Zagat’s 10th Annual Nightlife survey dropped with this results:
230 Fifth Rooftop Garden
[230 Fifth Avenue,Chelsea]
Éste es quizás el jardín en terraza más grande de Nueva York. Lo mejor de todo es que puedes ver el Empire State desde allí, lo que es mejor que estar ahí apretado entre otros turistas. Un divertido menú ofrece alitas de pollo al estilo de Malasia, mini hamburguesas y curry puffs. Advertencia: suele llenarse de gente.
[Grand Central Terminal|15 Vanderbilt Ave. , East 40s]
Hidden away in a corner of Grand Central Station is one of the most fascinating bars in New York, it’s an oasis of calm at the heart of a bustling train station, and its unapologetically retro style gives you a glimpse into a piece of New York’s history.
[453 W. 17th St. (bet. 9th & 10th Aves.), Chelsea ]
1 OAK caters to a high-end clientele, so it should come as no surprise that its doors are one of the toughest to saunter through. Though you’ll likely have to know someone to get in, take your shot by coming early and chatting up the door staff, who usually veer on the friendly side. Once inside, you’ll see what all the hype is about as you rub elbows with anyone from Russell Simmons to Janice Dickinson in a space that, unlike many of its peers, rarely gets unbearably crowded.
Brother Jimmy’s BBQ
[1485 Second Ave. (bet. 77th & 78th Sts.) , East 70s]
Brother Jimmy’s brings good times and North Carolina style ‘cue to the Upper East Side. All the Barbecue is slow smoked in-house over hickory wood. The ribs come in three varieties: Northern (sweet), Southern (spicy) and dry rub. Pulled Pork, Smoked Brisket, BBQ Chicken, hush puppies and frickles are a few of the signature items they serve. A fun line of specialty cocktails and a very active bar scene make Brother Jimmy’s more then just another BBQ restaurant.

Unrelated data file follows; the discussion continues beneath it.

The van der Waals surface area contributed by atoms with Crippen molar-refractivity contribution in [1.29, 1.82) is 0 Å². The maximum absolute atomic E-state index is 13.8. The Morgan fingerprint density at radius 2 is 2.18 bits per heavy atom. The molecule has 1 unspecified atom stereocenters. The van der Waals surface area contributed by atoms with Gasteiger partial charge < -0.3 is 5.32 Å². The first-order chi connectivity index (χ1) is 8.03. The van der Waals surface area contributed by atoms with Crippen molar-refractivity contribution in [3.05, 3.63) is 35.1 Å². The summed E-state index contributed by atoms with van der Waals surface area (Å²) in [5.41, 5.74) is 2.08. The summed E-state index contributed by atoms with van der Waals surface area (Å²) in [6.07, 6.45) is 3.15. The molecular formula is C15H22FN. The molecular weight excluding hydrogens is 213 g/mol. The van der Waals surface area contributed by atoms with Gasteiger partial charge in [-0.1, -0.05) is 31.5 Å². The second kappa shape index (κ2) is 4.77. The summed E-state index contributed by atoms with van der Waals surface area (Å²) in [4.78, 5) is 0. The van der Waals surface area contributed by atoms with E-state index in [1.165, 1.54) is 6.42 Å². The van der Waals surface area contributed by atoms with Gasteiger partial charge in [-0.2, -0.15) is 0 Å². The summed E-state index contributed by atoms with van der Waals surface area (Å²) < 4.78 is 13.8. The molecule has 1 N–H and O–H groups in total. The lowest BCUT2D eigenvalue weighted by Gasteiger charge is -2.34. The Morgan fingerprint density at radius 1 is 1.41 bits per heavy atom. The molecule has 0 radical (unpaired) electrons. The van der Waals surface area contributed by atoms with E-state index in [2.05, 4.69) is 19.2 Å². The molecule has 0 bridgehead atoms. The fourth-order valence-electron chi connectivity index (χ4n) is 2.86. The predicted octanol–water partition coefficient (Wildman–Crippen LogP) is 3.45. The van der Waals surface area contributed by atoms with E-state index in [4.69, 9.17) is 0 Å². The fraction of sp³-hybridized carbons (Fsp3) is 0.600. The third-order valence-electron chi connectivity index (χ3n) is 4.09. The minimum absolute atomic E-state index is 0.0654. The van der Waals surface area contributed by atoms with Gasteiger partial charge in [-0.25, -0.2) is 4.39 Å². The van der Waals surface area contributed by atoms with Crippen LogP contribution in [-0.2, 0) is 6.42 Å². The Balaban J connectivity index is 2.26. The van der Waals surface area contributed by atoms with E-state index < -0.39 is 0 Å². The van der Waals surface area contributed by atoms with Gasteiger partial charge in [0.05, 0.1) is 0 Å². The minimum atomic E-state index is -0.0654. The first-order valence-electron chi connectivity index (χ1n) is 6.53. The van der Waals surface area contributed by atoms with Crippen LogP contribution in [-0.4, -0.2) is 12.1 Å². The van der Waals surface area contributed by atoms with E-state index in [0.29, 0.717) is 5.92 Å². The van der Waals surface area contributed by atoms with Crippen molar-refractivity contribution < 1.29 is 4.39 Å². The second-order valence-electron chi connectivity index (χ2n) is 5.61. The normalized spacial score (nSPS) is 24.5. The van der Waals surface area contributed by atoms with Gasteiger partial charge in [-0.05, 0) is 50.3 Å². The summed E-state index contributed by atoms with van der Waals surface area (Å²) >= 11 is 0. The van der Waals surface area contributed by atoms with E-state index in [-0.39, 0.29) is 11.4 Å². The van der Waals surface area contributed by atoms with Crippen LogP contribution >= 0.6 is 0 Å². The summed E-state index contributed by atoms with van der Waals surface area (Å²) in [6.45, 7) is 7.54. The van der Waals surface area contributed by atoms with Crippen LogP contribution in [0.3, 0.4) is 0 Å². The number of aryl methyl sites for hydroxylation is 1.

Four Seasons Hotel Bar
[57 E. 57th St. (bet. Madison & Park Aves.) , East 50s]
One of New York’s most desirable destinations after work, The Bar welcomes – with lofty ceilings, gentle lighting and fascinating people. Birthplace of the martini renaissance, The Bar features an extensive menu of innovative martinis and bar snacks.
[915 Third Ave. (55th St.), East 50s]
For 125 years this venerable New York institution with its colorful history has entertained the famous, the infamous and everyone else who appreciate the ambiance and food of a real saloon. The pay phone is still “Out of Order”, the broken cigarette machine remains broken, and the ashes of one of our favorite patrons, still reside behind the bar. Our little terrier faithfully watches “the joint” while P.J.’s famous jukebox plays Frank, Buddy and Sting. The wives’ beer window stands open and anyone can say “So, set ’em, Joe” where Johnny Mercer penned “One for My Baby”. Democracy reigns in the dining room as the newsmaker rubs shoulders with the CEO sitting next to the ironworker. We welcome you for another 120 years (at least) of good food, good drink and great conversation.
[15 E. Seventh St. (bet. 2nd & 3rd Aves.) , East Village]
McSorley’s is the oldest Irish tavern in New York City. It was one of the last of the “Men Only” pubs, only welcoming women after legally being forced to do so in 1970.
The aged artwork, newspaper articles covering the walls, the sawdust floors, and the Irish waiters and bartenders help give McSorley’s Old Ale House an atmosphere that many consider, correctly or not, reminiscent of “Olde New York.”
Hudson Hotel Library
[356 W. 58th St. (bet. 8th & 9th Aves.), West 50s]
This is a sophisticated bar with wood-heavy room and high ceilings. Though no one is reading, you’ll feel compelled to whisper. Maybe it’s because there isn’t always music, and when there is, it’s played at low decibels, which means everyone can hear about your one-night stand. Or maybe it’s because people seem more interested in checkmates at the chess board than actually checking out a possible mate. The crowd is a mix of hotel guests and professionals and everyone seems like they are waiting for something to happen. If it does, it won’t be here, but rather at the hotel’s main bar, so don’t come if you’re looking for action.
The Zagat surveyors also agreed that the top “newcomers” to the city’s nightlife are the Jane Hotel Lobby Bar.